“The other thing is, we talk about a running back's workload,” Schatz said. “What we've found is that when you measure a running back's workload, carries matter much, much, much more than touches do. … By splitting his workload between carries and receptions, he's taking less physical punishment. … The way it's divided, he's not anywhere near the danger zone.”

Rice, who trails Lewis by 3,424 yards on the franchise's all-time rushing list, has averaged 284 carries in his three seasons as a starter. Lewis, who recently joined the tidal wave of concussion-related lawsuits against the NFL, averaged 335 in his first three seasons.

And while workhorse running backs who average more than 20 carries a game — like Lewis in his prime — are becoming, in his words, “ancient dinosaurs,” he feels Rice deserves a new deal.

“He can run the ball. He can catch. I've seen him block. He's a good blocker. He's one of those guys that can stay in the game the whole time,” said Lewis, who retired after the 2009 season.

So what's a fair deal for Rice? His 2010 and 2011 statistics compare similarly to those of the Houston Texans' Arian Foster and the Philadelphia Eagles' LeSean McCoy, who both were rewarded with five-year contract extensions this offseason. Foster's was for $43.5 million and McCoy's for $45 million. According to reports, Foster received $20.75 million in guaranteed money and McCoy got $20.765 million.

But Rice and his agent, Todd France, could be pursuing a contract like the ones the Minnesota Vikings' Adrian Peterson and the Tennessee Titans' Chris Johnson got last offseason. The Vikings made Peterson the NFL's highest-paid back with a seven-year, $100 million deal that includes $36 million guaranteed. Johnson got $53.5 million over four years with $30 million guaranteed.

“You have that sort of elite level of running back contracts in the $30 million guaranteed range, and then you have another tier with recent deals in the $21 million guaranteed range,” Brandt said. “That $9 million is a big difference. ... Is there a happy medium?”

A day before the deadline, the width of the gap between the player and the team is unknown. The Ravens have a policy of not discussing player contracts, and a call to France was not returned.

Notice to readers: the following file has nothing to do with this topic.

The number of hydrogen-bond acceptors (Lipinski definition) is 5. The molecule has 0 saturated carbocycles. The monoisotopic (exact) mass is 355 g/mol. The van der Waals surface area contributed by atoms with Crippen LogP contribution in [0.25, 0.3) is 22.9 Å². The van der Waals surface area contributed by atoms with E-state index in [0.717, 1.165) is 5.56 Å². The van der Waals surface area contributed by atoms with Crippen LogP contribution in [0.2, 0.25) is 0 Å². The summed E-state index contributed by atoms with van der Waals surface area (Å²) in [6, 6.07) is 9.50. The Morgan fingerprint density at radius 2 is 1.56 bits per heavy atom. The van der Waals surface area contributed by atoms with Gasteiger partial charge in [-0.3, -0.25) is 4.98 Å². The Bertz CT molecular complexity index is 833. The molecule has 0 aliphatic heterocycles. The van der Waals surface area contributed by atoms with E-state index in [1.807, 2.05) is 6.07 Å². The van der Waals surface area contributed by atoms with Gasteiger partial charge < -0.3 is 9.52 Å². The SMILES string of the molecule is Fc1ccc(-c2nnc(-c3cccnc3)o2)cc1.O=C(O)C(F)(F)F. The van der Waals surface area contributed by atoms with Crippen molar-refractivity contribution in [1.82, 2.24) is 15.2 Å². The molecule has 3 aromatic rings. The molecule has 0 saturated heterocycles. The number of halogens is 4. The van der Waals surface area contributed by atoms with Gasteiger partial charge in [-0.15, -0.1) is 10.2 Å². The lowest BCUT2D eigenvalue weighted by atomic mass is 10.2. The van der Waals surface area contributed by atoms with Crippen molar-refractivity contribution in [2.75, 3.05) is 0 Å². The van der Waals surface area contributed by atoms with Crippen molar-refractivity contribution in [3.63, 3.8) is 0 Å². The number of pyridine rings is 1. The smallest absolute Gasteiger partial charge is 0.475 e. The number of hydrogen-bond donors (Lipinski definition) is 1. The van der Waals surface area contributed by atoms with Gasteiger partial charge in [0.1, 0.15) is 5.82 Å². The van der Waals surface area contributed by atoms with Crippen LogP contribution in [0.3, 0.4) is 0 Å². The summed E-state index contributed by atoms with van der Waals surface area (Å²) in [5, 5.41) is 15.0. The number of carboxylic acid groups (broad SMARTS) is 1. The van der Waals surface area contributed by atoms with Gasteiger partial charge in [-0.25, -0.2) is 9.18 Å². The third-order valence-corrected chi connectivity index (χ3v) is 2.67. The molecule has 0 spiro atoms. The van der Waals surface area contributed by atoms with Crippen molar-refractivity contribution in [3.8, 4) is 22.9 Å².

On Friday evening, Rice, who was hosting an anti-bullying outreach event in Columbia, declined to discuss specifics about the negotiations but said he is “always optimistic.”

“God has put me in a position where not too many people can say they've been,” Rice said. “I never played for the dollars and all of that other stuff. My rookie contract, quite frankly, you just signed it and go play football, so this is a little bit difference of an experience for me.”

It's unclear whether Rice will sign his franchise tender if he doesn't get a long-term deal by Monday or if he will hold out from training camp, which starts next week. He said last month at Lardarius Webb's charity softball game that he hoped to be back with this teammates soon.

Anthony Allen, Damien Berry and rookie Bernard Pierce will keep the backfield warm for Rice if he does hold out. But Allen acknowledged at last month's minicamp that “this is Ray Rice's team.”

First things first; though, A deadline awaits Rice and the Ravens on Monday — 10 days before Rice is scheduled to report for training camp up in Owings Mills. There has been no evidence that the sides are close to a deal as they approach Monday's deadline. But negotiations like this often go down the wire, as was the case last season before the Ravens signed defensive tackle Haloti Ngata to his extension.

“Deadlines spur actions,” says Brandt, who has been on both sides of the bargaining table.

“It happens in most deals. It happened in the [collective bargaining agreement] a year ago. And I sense it will happen here,” he said. “I don't know the gap specifically, but if it's something that can be bridged, I think they will go the extra mile to bridge it. If not, then we're back to the one-year deal and the thing is almost put on hold again until next offseason.”

Baltimore Sun reporter Jeff Zrebiec contributed to this article.